By In Stuff

Vlad the Impaler

Not too long ago, I was working on a project that (sadly) never quite got off the ground — it was a project to explore why we still love sports. Here we are surrounded by the horror of concussions and NCAA hypocrisy and PED use and countless other unsavory things … but we still love the games. In a weird way, we love the games now more than we ever did.

In the book, I was going to write an entire chapter about a Vladimir Guerrero at-bat.

In my lifetime, there have been certain athletes who were just FUN to watch. Now, I’m not referring to how good they were or how valuable they were … simply how much joy they gave us. Some of the all-time greats were great fun, of course: Magic Johnson was fun, Barry Sanders of course, Muhammad Ali. Pistol Pete Maravich.

But there are some others too who weren’t all-time greats. The Cleveland Browns used to have this amazing kick returner named Eric Metcalf (son of the great Terry Metcalf) — he was widely viewed as a massive disappointment because he could never quite translate his punt returning genius to his life as a running back or a receiver. But, MAN was he fun — anytime he touched the ball, he might just do something that would blow your mind. Actually quite a few punt returners were like that. White Shoes Johnson was like that. Dante Hall was like that. Devin Hester.

Dwight Gooden was amazing fun in the early days. The strikeout pitchers are always fun. Jim Zorn was fun — scrambling quarterbacks are wonderful. These days: Bubba Watson is fun. Joe Flacco is oddly fun*. Victor Cruz is fun. Andrelton Simmons is fun — great defensive shortstop are fantastic. Lionel Messi. Man, nobody’s as much fun as Steph Curry — you can’t watch him play basketball without, at some point, just breaking out in a big smile.

*Flacco is fun because his arm is just RIDICULOUS — if I could throw a football as hard or as far as Joe Flacco, I would overthrow receivers by 40 yards again and again just to entertain myself. Maybe that’s why he does it.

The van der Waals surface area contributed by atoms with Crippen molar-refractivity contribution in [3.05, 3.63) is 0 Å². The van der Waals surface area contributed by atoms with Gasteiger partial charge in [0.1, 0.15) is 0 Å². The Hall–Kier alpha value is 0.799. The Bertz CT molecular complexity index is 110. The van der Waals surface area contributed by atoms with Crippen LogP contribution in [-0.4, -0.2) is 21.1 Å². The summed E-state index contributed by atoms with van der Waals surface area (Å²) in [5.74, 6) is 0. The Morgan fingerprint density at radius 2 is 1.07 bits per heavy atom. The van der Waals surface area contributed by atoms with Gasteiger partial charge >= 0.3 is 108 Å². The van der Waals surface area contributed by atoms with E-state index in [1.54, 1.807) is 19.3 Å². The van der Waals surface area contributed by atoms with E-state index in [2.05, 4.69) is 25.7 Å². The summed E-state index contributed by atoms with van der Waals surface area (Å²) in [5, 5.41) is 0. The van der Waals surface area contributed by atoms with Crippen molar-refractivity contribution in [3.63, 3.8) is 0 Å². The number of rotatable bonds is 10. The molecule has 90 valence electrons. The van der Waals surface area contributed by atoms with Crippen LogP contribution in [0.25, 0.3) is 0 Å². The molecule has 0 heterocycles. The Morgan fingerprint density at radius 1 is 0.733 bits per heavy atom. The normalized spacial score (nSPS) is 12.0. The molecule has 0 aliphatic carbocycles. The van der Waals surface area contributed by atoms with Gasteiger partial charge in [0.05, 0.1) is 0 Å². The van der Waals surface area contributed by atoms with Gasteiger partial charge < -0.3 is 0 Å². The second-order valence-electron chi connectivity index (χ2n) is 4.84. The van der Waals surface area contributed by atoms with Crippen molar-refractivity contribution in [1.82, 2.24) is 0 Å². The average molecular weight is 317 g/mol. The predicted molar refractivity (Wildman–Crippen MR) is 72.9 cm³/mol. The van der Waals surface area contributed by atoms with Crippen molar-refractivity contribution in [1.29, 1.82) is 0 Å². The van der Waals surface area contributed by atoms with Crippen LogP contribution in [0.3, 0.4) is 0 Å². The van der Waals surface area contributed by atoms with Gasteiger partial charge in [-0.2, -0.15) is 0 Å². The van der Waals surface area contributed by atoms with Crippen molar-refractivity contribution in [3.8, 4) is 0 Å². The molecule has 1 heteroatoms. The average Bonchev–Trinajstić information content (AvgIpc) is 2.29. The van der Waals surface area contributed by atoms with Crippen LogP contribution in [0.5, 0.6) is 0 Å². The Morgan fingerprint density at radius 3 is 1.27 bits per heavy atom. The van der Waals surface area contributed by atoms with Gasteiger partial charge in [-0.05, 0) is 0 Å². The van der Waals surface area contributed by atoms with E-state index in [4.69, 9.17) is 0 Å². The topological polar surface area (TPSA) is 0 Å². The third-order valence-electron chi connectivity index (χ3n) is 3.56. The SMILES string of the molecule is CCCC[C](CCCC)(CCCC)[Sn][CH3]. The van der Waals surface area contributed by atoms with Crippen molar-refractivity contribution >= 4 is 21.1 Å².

In my lifetime, I think that there was nothing in sports more fun than watching Vlad Guerrero hit a baseball. He was one-of-a-kind. He grew up in the Dominican Republic, and when he signed with the Montreal Expos he was this big (6-foot-3), strong, fast, power-armed force of nature. I’ve heard people compare Yasiel Puig to him, and that’s not a bad comparison — but if anything Vlady was even more unbridled and absurd.

From his first day in pro baseball, you could not throw a baseball by Vlady — no matter how fast or slow, no matter how high or low, how far outside or inside. If you bounced a pitch in front of the plate, he might hit it. If you threw it over his head, he might hit it. He would definitely try.

There have been bad-ball hitters before, of course. Clemente was a famous bad ball hitter. Yogi was a famous bad ball hitter. Manny Sanguillen proudly would swing at anything. But there was something wonderful about Vlady’s free swinging. Every at bat, it was like he was just trying to prove a point. From 2007 to 2011, by the Fangraphs numbers, Vlad Guerrero swung at more than FORTY-FIVE PERCENT of the pitches out of the strike zone.